It had to happen. There was no doubt. On a Halloween that had gone without incident, other than the average type of call they could get any other day or evening of the week, there had to be a cat related rescue for the paramedics of A-shift at Station 51. And, of course, it had to come after dark. Something paramedic John Gage was not thrilled about.
“Man, I hope it’s not a really big cat. . .you know, like that tiger we had to deal with in the back of that car for that commercial being filmed awhile back.”
“Maybe it’s someone dressed as a cat,” his partner Roy DeSoto said as he took a quick glance at him from the driver’s side of their squad.
Johnny gave him a sour look. With a ‘cat stuck’ call, that could lead to some ‘interesting’ situations.
Roy was just glad it wasn’t a call like the year before around the same time. He shuddered at the memory. A small boy with a broken hand, who claimed a pumpkin bit it. A pumpkin that later gave both he and Johnny an uneasy feeling to say the least. . .and ended up smashed and in a dumpster.
This rescue couldn’t be any more bizarre than that. Or at least he hoped.
The address of the response was at a one-story home, with the typical Halloween decorations. Homemade orange paper pumpkin cutouts taped to the inside of a large picture window. And a white paper ghost taped up on the front door. The porch light was on, probably for any trick-or-treaters who came by, as well as them too.
The paramedics waited after Roy rang the doorbell. It wasn’t long before an elderly woman opened the door and greeted them, quickly introducing herself.
“Please come in,” Marjorie said, her tone fretful. But before she could close the door, three small children dressed in costumes came up the sidewalk.
“Can you hand me that bowl?” she asked as she pointed beyond Johnny.
He noticed the short wooden stool in the entryway with a large glass bowl on it. He picked it up and held it while she grabbed a handful of candy for each kid.
He and Roy traded glances. She sure wasn’t stingy with the candy. But they were even more amazed she took the time to hand out treats, as upset as she'd seemed to be.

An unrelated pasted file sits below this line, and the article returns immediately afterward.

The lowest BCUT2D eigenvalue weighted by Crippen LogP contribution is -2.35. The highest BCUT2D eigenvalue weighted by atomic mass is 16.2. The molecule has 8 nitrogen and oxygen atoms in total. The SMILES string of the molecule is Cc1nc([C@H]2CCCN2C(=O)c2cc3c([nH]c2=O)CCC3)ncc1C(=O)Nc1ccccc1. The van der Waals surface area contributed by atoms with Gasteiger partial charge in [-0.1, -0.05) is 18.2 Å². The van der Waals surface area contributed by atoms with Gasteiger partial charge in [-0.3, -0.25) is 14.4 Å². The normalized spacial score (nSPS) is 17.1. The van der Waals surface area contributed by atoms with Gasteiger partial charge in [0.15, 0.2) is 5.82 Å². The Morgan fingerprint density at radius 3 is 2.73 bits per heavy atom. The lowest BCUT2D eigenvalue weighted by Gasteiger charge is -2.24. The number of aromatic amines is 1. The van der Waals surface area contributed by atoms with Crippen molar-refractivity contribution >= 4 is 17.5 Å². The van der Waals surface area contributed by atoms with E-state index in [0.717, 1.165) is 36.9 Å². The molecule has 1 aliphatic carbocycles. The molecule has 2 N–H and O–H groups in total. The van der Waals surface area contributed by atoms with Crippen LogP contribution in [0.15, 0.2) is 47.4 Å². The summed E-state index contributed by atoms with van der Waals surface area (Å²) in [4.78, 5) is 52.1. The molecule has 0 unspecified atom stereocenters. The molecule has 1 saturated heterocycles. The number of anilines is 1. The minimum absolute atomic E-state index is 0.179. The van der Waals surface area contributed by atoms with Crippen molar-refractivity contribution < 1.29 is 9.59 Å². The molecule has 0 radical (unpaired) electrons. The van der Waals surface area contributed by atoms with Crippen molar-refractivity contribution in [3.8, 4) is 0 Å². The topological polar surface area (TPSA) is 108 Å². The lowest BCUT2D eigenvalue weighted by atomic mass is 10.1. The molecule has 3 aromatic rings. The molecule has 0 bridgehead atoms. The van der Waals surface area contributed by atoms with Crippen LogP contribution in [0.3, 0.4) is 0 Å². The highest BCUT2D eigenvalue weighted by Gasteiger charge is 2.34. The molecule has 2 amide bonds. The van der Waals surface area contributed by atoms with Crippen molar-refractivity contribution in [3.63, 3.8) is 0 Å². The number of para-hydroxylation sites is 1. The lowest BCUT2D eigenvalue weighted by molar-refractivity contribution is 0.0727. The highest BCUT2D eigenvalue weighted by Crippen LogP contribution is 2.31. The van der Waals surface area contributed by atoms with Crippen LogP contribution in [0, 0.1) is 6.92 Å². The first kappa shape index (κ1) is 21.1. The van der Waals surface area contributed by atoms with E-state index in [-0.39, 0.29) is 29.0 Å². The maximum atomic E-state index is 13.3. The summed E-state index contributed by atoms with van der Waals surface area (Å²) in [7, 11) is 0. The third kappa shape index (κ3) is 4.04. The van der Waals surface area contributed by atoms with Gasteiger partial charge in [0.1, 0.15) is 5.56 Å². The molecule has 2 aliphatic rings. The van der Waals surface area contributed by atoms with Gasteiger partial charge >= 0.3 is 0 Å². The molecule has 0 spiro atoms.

As soon as the children turned to leave, she closed the door and turned off the outside light, while Johnny placed the bowl back on the stool.
“I can’t have anymore visitors tonight. Not until I find Mona.”
She was now near tears.
“Find Mona?” Roy wondered. “Is that the cat? I thought she was trapped."
“Well, she’s missing. But she must be stuck somewhere,” she explained as she wrung her hands together. “She’s my beautiful gray tabby I’ve had for twelve years and she’s never been gone this long. . .it’s been hours!”
The men again exchanged glances. They were likely going to have to disappoint her, because there was no way they were going to be able to stay for long with the cat's situation being so uncertain. Stuck cat they could free, yes. Lost cat that could be anywhere, no.
Majorie went on with her story, the tears now pooling in her eyes. “She got out when the first group of children came to the door, before dark. I’ve called and called for her, she just won’t come back. Please, can you look for her?”
The men shrugged slightly at one another. How could they turn the very upset woman down?
“We’ll have to contact the department and make ourselves available for another call,” Roy explained. “But until one comes, we can do our best to find Mona.”
“Oh thank you! Thank you so much.”
“I guess we’d better get our flashlights,” Roy said. He headed outside, as Johnny comforted the distraught woman.
“Don’t worry. I’m sure she’s fine, probly just scared. . .you know with all the strange ghosts and goblins runnin’ around out there.” He smiled in reassurance, but it didn’t seem to ease her worry.
“Here, Mona!” Roy called out as he searched the back yard, Johnny doing the same. When they came up empty, the two stood at the back of the house, their flashlights downcast to the ground.
“Well, if she’s here, she’s certainly hiding awfully good.”
Roy nodded in agreement. “Maybe we should branch out a little.” They both looked up at the moonlit trees towering over the roofs of houses in the area. “Um, no pun intended.”
The paramedics walked into the front yard to the right of Majorie’s when Johnny caught something out of the corner of his eye on the porch about four feet away. He did a double take and his gaze froze.